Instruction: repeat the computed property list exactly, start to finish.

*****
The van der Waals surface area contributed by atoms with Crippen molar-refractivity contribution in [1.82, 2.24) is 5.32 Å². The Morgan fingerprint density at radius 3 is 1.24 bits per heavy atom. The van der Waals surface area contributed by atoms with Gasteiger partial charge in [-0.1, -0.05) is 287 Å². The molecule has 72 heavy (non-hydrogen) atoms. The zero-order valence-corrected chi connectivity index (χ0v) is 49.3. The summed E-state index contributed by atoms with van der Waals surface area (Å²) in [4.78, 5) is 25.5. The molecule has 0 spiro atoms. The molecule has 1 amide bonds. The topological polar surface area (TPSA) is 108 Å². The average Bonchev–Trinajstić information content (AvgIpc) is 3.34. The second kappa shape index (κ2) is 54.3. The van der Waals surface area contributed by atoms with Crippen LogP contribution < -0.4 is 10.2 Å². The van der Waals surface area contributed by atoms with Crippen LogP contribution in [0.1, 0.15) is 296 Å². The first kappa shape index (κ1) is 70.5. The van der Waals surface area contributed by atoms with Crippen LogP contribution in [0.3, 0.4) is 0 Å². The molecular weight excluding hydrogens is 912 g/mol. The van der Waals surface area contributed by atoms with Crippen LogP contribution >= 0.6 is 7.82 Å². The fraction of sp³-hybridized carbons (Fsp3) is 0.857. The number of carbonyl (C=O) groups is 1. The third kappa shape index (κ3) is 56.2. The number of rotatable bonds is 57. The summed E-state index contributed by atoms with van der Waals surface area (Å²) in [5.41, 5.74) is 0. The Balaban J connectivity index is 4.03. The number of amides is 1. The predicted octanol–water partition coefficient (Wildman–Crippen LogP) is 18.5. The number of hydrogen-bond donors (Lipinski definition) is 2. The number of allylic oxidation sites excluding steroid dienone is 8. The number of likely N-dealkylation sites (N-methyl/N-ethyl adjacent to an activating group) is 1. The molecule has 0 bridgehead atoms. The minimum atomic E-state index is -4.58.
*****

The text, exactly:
The van der Waals surface area contributed by atoms with Crippen molar-refractivity contribution in [1.82, 2.24) is 5.32 Å². The Morgan fingerprint density at radius 3 is 1.24 bits per heavy atom. The van der Waals surface area contributed by atoms with Gasteiger partial charge in [-0.1, -0.05) is 287 Å². The molecule has 72 heavy (non-hydrogen) atoms. The zero-order valence-corrected chi connectivity index (χ0v) is 49.3. The summed E-state index contributed by atoms with van der Waals surface area (Å²) in [4.78, 5) is 25.5. The molecule has 0 spiro atoms. The molecule has 1 amide bonds. The topological polar surface area (TPSA) is 108 Å². The average Bonchev–Trinajstić information content (AvgIpc) is 3.34. The second kappa shape index (κ2) is 54.3. The van der Waals surface area contributed by atoms with Crippen LogP contribution < -0.4 is 10.2 Å². The van der Waals surface area contributed by atoms with Crippen LogP contribution in [0.1, 0.15) is 296 Å². The first kappa shape index (κ1) is 70.5. The van der Waals surface area contributed by atoms with Crippen LogP contribution in [0.3, 0.4) is 0 Å². The molecular weight excluding hydrogens is 912 g/mol. The van der Waals surface area contributed by atoms with Crippen LogP contribution >= 0.6 is 7.82 Å². The fraction of sp³-hybridized carbons (Fsp3) is 0.857. The number of carbonyl (C=O) groups is 1. The third kappa shape index (κ3) is 56.2. The number of rotatable bonds is 57. The summed E-state index contributed by atoms with van der Waals surface area (Å²) in [5.41, 5.74) is 0. The Balaban J connectivity index is 4.03. The number of amides is 1. The predicted octanol–water partition coefficient (Wildman–Crippen LogP) is 18.5. The number of hydrogen-bond donors (Lipinski definition) is 2. The number of allylic oxidation sites excluding steroid dienone is 8. The number of likely N-dealkylation sites (N-methyl/N-ethyl adjacent to an activating group) is 1. The molecule has 0 bridgehead atoms. The minimum atomic E-state index is -4.58.